Tutorial: Photo Fun (page 2)



allow for are to adjust the colours, brightness and contrast.

The colours in the bitmaps are of type unsigned byte. To allow negative as well as positive values, we use integer properties for the red, green, blue, brightness and contrast adjustments. Limit the values to plus or minus 255 in the properties' Set methods.

Contrast is adjusted by increasing brightness of the brighter pixels and reducing the brightness of the darker ones. Add a “ContrastNeutral” integer property to hold the transition value between dark and bright.


Tip: Read/Write bitmaps


TBitmap has a Canvas property. The Canvas has a Pixels property of type TColor.
TColor is an Integer type. Individual red green and blue values can be accessed from this using the logical “and” keyword.
This provides a safe but slow method of implementing the processing.

For speed we will use the GetDataLineStart of TLazIntfImage (Delphi: Scanline property of TBitmap).
GetDataLineStart (Scanline) returns a pointer to the horizontal lines of raw data of the bitmap which is an array memory bytes.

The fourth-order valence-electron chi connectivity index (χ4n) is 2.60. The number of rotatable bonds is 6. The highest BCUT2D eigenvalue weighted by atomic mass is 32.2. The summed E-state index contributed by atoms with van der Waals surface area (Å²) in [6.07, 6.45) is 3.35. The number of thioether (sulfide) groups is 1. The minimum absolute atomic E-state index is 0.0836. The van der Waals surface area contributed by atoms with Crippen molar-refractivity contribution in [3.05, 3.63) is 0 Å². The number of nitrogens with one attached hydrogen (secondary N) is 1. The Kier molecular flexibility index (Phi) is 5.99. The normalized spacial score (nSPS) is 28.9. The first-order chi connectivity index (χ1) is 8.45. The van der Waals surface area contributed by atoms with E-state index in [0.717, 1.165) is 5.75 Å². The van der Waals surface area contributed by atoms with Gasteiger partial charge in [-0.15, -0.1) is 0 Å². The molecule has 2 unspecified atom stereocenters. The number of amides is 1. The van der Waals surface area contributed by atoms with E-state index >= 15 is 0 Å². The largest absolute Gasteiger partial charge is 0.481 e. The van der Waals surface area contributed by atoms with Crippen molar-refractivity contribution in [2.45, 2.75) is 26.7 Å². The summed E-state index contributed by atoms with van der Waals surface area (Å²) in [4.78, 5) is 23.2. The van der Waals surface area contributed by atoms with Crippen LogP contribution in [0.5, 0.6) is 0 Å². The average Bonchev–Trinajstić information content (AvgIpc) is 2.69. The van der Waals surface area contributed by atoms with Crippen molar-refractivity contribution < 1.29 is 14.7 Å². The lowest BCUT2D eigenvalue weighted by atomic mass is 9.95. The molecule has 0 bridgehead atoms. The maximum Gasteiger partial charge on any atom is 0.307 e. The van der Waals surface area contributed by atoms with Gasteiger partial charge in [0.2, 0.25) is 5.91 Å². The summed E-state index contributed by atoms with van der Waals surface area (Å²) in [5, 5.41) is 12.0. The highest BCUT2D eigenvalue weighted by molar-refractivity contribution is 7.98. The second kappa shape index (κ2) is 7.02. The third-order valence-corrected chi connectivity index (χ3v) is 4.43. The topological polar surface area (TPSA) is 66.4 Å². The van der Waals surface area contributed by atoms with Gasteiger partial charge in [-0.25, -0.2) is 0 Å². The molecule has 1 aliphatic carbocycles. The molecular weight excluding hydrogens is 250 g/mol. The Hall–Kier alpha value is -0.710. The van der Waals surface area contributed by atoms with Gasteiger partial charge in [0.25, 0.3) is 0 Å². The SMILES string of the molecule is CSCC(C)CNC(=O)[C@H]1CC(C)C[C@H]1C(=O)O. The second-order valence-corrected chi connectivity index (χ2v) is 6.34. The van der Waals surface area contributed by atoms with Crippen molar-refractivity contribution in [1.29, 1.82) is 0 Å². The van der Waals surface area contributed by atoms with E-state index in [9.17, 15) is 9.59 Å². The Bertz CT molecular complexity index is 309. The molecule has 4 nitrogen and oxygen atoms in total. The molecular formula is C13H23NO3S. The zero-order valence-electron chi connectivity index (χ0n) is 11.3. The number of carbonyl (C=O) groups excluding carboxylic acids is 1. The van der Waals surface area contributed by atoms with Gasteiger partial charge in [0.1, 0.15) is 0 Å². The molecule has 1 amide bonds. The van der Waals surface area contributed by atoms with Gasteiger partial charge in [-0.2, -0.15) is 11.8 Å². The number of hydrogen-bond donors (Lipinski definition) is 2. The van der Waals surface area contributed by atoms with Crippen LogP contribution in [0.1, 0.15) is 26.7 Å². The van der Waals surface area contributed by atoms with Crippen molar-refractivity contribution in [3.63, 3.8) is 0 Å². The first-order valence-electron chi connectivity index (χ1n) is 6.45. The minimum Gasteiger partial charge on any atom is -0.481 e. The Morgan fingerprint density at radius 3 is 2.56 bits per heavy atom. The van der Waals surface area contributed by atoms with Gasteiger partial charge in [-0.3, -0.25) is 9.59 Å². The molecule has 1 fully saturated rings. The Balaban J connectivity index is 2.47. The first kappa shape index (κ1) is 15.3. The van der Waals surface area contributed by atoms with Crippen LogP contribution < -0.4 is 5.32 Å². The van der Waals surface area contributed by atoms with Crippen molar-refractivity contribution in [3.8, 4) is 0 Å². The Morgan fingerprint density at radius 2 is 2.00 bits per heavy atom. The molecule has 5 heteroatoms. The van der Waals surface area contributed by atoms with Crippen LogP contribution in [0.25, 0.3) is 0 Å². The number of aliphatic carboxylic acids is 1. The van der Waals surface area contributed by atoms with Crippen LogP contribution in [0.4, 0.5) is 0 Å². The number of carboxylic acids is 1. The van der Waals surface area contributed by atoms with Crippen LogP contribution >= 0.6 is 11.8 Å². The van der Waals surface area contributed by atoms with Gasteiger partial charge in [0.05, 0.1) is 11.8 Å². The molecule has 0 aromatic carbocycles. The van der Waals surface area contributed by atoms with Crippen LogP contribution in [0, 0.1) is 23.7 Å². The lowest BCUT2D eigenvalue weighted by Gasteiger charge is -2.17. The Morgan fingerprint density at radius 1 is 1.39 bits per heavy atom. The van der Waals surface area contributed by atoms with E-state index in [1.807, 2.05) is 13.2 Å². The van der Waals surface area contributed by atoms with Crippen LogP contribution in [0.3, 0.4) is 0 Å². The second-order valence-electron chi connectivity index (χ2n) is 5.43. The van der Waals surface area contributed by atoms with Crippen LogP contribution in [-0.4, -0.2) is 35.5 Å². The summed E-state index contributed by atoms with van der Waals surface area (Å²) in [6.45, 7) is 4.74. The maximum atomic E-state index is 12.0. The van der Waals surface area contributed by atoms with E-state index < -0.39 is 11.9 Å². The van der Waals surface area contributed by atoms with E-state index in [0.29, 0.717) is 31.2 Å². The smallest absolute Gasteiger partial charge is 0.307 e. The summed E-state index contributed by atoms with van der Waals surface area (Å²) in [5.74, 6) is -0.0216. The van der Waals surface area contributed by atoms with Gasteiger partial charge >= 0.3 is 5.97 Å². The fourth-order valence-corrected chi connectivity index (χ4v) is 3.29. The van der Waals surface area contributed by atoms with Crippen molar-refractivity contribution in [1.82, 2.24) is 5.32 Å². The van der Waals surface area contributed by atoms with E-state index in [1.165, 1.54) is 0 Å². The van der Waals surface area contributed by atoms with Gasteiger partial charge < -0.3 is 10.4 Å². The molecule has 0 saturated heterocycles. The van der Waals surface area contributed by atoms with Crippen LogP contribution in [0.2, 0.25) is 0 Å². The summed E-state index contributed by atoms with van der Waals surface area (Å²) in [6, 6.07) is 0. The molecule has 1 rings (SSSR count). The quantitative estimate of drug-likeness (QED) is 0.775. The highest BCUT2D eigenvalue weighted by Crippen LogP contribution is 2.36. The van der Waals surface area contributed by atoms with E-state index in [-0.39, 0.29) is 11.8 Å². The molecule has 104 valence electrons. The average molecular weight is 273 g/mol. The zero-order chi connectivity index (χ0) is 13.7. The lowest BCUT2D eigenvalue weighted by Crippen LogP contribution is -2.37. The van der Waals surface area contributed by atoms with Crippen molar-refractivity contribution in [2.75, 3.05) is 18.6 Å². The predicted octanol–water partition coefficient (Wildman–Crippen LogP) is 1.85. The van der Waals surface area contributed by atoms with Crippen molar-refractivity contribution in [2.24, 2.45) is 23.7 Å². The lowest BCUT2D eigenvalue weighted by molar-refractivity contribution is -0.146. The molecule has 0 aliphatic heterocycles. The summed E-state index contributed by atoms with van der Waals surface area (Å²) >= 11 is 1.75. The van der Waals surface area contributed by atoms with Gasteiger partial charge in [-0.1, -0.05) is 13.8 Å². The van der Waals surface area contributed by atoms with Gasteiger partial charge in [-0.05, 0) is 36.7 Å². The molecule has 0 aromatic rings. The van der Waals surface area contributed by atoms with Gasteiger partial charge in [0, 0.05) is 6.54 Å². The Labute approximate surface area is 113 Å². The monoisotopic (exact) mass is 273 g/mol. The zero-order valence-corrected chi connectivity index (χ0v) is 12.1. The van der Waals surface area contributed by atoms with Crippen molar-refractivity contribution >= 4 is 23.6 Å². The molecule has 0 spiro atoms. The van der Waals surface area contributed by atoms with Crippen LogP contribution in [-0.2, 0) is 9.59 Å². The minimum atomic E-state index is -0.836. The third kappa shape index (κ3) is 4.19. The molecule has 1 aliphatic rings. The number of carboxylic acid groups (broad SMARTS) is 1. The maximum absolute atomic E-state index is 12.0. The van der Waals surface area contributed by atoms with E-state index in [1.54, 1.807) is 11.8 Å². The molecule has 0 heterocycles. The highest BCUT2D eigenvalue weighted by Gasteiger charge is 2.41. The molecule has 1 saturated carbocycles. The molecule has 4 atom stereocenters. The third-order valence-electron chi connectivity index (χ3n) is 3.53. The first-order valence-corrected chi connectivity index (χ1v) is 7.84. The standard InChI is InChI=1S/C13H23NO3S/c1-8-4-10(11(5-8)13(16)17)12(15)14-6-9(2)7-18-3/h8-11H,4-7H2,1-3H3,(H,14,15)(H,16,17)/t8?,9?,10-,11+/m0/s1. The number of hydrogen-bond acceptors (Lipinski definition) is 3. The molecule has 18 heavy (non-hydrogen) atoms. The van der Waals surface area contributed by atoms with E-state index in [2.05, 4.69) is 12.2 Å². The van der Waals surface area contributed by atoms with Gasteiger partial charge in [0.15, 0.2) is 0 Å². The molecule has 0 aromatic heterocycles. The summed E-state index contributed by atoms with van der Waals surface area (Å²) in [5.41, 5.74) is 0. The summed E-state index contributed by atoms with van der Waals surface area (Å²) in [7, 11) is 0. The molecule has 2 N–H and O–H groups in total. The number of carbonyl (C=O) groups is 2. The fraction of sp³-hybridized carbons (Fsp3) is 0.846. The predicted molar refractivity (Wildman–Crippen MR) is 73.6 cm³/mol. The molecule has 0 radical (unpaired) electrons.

First declare a record to represent an individual pixel.

TRGB24 = packed record
B: Byte;
G: Byte;
R: Byte;
end;


Next declare an array of these pixels

TRGB24Array = packed array[0..MaxInt div SizeOf(TRGB24)-1] of TRGB24;

The keyword “packed” indicates to the Delphi compiler that the pixel records are immediately adjoining each other in memory and not aligned for speed on Long Word boundaries (Quadruple Word boundaries on 64 bit systems).
Finally we declare a pointer type

PRGB24Array = ^TRGB24Array;

We typecast the Bitmap Scanlines as PRGB24Array.

var Line: PRGB24Array; ... Line := BitmapIntf.GetDataLineStart[y];

then manipulate the RGB values

Line[x].R := someRedByteValue;


Add a new form to the project to allow the user to set these various values from TrackBar components. Show the form from TBasePhoto by adding a DlgColourSettingsExecute procedure.

The colour settings dialogue needs to call the RedrawDisplay method of TBasePhoto each time the user makes an adjustment. To link to the method, add a TBasePhoto property to the form's public declarations. Have the TBasePhoto set this property to “Self” before showing the form.